This image is of waterlogged grass with a Kingsbury Lawn Care van in shot, along with Tamworth rivers in flood

The rivers Tame and Anker in flood  in the background along with one of our lawns near Tamworth

What can be done about a waterlogged lawn?

In the short term, much like when a lawn is frozen, the first course of action would be to keep off the lawn. Walking on, or taking machinery onto a waterlogged lawn can only increase levels of compaction within the soil structure. Lawns rarely exceed their 'field capacity' for long, and any standing water will soon start to move into the soil when space has been found for it. Where standing water persists, further action will likely be required.

What about spiking a waterlogged lawn?

Considering the above, do not be tempted by taking a garden fork to a waterlogged lawn. This will compound the problem rather than solve it. You will be making holes for the water to pool in and move nowhere. When the ground is saturated, then it is saturated and in this case we can't beat nature.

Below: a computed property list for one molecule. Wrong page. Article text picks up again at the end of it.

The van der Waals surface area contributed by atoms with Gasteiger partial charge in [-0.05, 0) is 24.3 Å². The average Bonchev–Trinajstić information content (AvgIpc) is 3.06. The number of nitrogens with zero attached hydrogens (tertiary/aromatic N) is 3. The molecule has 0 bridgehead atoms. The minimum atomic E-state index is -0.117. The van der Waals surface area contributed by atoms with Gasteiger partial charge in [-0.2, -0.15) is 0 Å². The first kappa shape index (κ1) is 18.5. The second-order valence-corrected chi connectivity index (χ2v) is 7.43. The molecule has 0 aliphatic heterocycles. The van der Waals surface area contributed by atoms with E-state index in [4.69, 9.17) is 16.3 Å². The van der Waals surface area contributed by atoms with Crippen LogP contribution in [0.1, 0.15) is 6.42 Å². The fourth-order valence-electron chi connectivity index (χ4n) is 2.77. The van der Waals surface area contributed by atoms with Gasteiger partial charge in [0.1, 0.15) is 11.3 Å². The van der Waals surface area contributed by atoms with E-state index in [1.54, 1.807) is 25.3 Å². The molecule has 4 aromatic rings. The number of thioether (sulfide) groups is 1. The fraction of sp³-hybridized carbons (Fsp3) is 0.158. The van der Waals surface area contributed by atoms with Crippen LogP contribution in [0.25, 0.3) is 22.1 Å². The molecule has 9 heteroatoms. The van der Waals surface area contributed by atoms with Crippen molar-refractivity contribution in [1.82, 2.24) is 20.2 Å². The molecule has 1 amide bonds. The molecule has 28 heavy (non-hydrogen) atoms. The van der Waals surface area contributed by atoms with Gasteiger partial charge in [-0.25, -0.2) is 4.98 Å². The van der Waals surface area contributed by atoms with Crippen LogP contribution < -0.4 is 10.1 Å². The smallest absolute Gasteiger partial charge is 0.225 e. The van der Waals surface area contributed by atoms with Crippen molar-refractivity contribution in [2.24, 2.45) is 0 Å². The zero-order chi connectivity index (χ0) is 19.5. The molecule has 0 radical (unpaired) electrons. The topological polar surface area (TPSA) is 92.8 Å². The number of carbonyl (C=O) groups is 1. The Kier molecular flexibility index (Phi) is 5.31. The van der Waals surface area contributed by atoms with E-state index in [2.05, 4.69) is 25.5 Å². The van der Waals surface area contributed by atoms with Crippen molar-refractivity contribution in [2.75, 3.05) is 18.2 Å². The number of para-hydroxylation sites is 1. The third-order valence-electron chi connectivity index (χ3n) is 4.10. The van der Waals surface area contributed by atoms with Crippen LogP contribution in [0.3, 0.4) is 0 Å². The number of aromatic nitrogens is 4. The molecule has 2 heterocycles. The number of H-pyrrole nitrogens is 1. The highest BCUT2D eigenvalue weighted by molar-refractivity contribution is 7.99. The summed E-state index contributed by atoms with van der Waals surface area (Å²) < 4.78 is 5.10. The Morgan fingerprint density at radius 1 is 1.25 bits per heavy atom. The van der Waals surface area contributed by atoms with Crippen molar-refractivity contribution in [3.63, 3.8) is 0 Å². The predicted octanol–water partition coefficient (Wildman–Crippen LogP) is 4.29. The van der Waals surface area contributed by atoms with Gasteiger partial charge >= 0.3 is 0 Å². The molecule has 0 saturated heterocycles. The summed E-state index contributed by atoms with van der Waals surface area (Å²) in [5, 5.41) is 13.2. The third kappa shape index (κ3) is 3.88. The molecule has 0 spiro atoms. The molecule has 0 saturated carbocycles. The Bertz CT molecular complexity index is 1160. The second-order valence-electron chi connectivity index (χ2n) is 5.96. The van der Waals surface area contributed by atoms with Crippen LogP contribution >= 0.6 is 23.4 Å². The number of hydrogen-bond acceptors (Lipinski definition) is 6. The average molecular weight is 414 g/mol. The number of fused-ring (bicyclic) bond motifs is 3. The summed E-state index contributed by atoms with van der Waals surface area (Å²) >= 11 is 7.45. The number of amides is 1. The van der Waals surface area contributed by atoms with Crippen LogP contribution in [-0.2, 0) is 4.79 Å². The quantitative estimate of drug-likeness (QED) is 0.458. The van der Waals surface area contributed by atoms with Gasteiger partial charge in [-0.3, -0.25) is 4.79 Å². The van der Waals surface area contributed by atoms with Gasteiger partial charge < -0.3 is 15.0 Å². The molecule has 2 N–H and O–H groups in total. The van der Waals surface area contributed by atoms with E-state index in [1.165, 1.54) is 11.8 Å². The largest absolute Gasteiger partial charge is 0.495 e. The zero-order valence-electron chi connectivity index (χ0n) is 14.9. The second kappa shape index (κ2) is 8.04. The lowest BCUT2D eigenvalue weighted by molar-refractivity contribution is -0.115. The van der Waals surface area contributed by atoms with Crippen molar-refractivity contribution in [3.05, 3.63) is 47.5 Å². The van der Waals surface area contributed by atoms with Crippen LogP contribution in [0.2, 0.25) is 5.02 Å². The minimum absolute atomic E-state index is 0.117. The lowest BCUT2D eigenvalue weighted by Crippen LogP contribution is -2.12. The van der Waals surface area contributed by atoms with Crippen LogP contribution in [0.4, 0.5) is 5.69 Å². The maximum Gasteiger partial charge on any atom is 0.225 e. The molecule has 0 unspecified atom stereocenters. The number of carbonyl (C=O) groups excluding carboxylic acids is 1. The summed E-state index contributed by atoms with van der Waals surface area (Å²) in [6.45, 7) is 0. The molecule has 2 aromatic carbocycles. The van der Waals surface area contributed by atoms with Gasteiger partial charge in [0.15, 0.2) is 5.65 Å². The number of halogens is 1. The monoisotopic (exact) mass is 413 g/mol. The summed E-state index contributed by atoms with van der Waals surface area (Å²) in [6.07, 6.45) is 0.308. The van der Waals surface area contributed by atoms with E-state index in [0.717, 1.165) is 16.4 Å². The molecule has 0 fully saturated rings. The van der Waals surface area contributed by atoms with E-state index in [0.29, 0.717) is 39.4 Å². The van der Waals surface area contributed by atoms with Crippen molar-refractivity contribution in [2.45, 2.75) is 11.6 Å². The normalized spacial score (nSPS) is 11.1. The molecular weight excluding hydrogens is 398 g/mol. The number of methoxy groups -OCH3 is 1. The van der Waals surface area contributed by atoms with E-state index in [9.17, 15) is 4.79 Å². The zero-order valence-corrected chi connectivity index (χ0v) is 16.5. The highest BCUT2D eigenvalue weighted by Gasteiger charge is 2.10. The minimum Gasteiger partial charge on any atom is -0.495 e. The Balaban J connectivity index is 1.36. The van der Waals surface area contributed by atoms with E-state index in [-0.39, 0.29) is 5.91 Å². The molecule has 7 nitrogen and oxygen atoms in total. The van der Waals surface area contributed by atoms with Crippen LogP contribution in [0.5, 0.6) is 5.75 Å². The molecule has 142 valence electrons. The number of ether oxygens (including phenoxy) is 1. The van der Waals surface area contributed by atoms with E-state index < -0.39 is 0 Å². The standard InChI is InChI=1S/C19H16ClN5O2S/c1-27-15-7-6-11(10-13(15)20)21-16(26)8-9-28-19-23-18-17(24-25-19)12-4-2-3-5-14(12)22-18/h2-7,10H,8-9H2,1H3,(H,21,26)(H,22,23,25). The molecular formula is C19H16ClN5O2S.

As touched on above, when lawns can take the weight of foot traffic again then usual annual lawn treatments will aid recovery. This patient approach is your only option for now, but there are a range of medium and long term options from this point... below I'm going to share my 'heavyweight action' and 'lawn care action'.

'Heavyweight' action for a waterlogged lawn

If waterlogging is extreme and regular, how your lawn is draining will need to be investigated by a drainage specialist such as a landscape gardener. This is the most expensive option, but could be the best move if repairs and moss invasion is frequent for longer term reduced cost and frustration. 

A common solution being the installation of a soakaway. This, similar to a milk crate creates empty space beneath the lowest, wettest area of your lawn, allowing gravity to pull excess water downwards. Surrounding a soakaway with pea gravel and / or sports sand is advisable to help this process of excess water filtering through the soil and into increasing larger air spaces.